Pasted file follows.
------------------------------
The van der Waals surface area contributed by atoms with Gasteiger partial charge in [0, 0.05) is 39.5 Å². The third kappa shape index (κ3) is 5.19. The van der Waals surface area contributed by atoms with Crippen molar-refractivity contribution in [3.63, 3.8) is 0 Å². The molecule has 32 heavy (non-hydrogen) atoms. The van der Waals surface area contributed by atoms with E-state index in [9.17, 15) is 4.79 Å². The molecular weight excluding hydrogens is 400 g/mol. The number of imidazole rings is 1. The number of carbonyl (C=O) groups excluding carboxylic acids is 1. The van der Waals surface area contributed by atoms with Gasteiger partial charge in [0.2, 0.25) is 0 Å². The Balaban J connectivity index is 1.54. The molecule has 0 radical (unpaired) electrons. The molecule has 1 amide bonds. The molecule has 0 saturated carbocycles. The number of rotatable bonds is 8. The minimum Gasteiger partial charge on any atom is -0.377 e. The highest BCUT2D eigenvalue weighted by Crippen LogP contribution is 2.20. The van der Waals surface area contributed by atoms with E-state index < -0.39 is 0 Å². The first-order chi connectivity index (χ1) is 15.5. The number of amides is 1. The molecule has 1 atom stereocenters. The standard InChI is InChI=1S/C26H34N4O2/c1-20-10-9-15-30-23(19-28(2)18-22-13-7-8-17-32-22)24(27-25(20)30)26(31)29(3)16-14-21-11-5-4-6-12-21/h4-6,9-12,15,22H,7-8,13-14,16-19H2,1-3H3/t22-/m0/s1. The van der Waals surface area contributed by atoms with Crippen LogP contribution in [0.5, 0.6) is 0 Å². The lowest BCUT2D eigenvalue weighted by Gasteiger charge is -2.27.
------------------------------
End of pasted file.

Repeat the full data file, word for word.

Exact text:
The van der Waals surface area contributed by atoms with Gasteiger partial charge in [0, 0.05) is 39.5 Å². The third kappa shape index (κ3) is 5.19. The van der Waals surface area contributed by atoms with Crippen molar-refractivity contribution in [3.63, 3.8) is 0 Å². The molecule has 32 heavy (non-hydrogen) atoms. The van der Waals surface area contributed by atoms with E-state index in [9.17, 15) is 4.79 Å². The molecular weight excluding hydrogens is 400 g/mol. The number of imidazole rings is 1. The number of carbonyl (C=O) groups excluding carboxylic acids is 1. The van der Waals surface area contributed by atoms with Gasteiger partial charge in [0.2, 0.25) is 0 Å². The Balaban J connectivity index is 1.54. The molecule has 0 radical (unpaired) electrons. The molecule has 1 amide bonds. The molecule has 0 saturated carbocycles. The number of rotatable bonds is 8. The minimum Gasteiger partial charge on any atom is -0.377 e. The highest BCUT2D eigenvalue weighted by Crippen LogP contribution is 2.20. The van der Waals surface area contributed by atoms with E-state index < -0.39 is 0 Å². The first-order chi connectivity index (χ1) is 15.5. The number of amides is 1. The molecule has 1 atom stereocenters. The standard InChI is InChI=1S/C26H34N4O2/c1-20-10-9-15-30-23(19-28(2)18-22-13-7-8-17-32-22)24(27-25(20)30)26(31)29(3)16-14-21-11-5-4-6-12-21/h4-6,9-12,15,22H,7-8,13-14,16-19H2,1-3H3/t22-/m0/s1. The van der Waals surface area contributed by atoms with Crippen LogP contribution in [0.5, 0.6) is 0 Å². The lowest BCUT2D eigenvalue weighted by Gasteiger charge is -2.27.